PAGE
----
Updates and post-publication analyses of research papers could become more plainly visible in the research record, if a service launching today is widely adopted by publishers.
Every year, about 100,000 research papers* are updated with corrections, retractions or other revisions. But scientists may miss these version changes. They are often not well signalled online, and many researchers work from PDF files downloaded to hard disk, so would never see the change. Rather embarrassingly, this means that even retracted papers continue to be cited after they have been withdrawn.
The CrossMark system aims to solve this problem, making updates to research papers more plainly visible. It has been developed by CrossRef, a non-profit collaboration of some 3,600 commercial and learned-society publishers. The same collaboration developed the now-ubiquitous DOI system, so it has a history of creating efforts that gain widespread adoption.
The system consists of a logo (pictured) that will appear on every PDF. Clicking on the logo brings a pop-up box; clicking on its ‘Status’ tab shows Internet-connected users updates to the work, such as retractions, corrections or other notes. Scientists will also be able to sign up for alerts to changes in a research paper’s status.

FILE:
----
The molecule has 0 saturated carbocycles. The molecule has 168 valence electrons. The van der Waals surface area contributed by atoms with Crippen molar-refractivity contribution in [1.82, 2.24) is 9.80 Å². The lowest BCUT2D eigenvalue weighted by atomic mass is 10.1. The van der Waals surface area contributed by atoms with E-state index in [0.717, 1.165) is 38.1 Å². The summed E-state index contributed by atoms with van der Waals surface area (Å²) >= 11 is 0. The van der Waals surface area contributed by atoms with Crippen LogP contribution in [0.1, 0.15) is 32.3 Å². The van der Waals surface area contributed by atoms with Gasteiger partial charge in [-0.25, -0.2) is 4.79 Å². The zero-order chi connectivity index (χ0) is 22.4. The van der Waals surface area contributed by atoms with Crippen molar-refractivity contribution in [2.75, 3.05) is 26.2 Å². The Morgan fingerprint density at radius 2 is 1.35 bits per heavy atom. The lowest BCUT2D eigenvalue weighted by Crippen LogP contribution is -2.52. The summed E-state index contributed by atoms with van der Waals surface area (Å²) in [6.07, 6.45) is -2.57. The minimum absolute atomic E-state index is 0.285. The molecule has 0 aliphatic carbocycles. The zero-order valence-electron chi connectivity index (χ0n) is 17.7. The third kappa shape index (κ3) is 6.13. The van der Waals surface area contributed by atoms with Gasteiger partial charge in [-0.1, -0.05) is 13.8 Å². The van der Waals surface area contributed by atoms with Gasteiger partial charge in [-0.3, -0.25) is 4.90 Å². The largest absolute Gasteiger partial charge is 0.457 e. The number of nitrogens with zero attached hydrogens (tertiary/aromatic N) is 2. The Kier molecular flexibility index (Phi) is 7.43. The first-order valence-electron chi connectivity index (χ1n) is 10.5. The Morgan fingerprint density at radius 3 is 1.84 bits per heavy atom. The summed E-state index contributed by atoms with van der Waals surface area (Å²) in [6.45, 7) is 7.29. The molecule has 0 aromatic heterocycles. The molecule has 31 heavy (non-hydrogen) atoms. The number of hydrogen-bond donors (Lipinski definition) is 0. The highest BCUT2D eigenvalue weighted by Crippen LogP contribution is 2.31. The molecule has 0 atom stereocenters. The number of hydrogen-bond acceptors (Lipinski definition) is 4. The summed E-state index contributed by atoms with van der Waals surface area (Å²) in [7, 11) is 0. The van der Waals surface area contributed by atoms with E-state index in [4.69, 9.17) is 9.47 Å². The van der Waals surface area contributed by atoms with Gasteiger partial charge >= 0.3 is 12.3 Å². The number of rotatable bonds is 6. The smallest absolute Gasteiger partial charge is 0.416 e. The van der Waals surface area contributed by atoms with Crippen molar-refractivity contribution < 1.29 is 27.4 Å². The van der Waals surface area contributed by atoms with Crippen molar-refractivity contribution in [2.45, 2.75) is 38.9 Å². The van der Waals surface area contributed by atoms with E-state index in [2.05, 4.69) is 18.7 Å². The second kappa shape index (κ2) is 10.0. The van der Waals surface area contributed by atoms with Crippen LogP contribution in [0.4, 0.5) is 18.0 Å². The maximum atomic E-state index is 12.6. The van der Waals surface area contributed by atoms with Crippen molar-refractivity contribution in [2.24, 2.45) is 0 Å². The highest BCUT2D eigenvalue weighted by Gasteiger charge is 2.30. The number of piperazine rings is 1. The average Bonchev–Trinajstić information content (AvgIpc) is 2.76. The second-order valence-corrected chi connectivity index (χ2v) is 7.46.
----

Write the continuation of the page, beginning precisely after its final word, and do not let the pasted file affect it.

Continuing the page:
But there’s also a ‘Record’ tab, in which publishers could record much more than official updates. In theory, the tab could show additional content, such as a paper’s peer-review process, publication history, funding sources and, perhaps, media coverage or download metrics.
In a Nature comment entitled ‘The research paper is not sacred’, the authors of the Retraction Watch Blog, Ivan Oransky and Adam Marcus, last year suggested that this feature could help the published scientific record become more self-correcting.
“It could strengthen the value and extend the imprimatur of those journals that are willing to embrace these new tools, allowing them to isolate the useful notes from the cacophony of what is available, and judge the value of a particular post-publication contribution. Readers will reward those value judgements, passing to their colleagues those papers with additional content that validates and expands on the results, rendering them particularly trustworthy. If journals aren’t willing to start reviewing and compiling additional content related to their papers, someone else will do it.”
The CrossMark system, which is paid for by participating publishers, has been pilot-tested in some 20,000 documents from 21 journals. Of those, 290 have noted updates. Today, it goes live to any publisher that wants to participate. CrossMark has a gallery of examples up on its website.
*based on estimates from Thomson Reuters’ Web of Science database: about 0.7% of the papers indexed there every year are marked as revised in some way (0.02% retracted).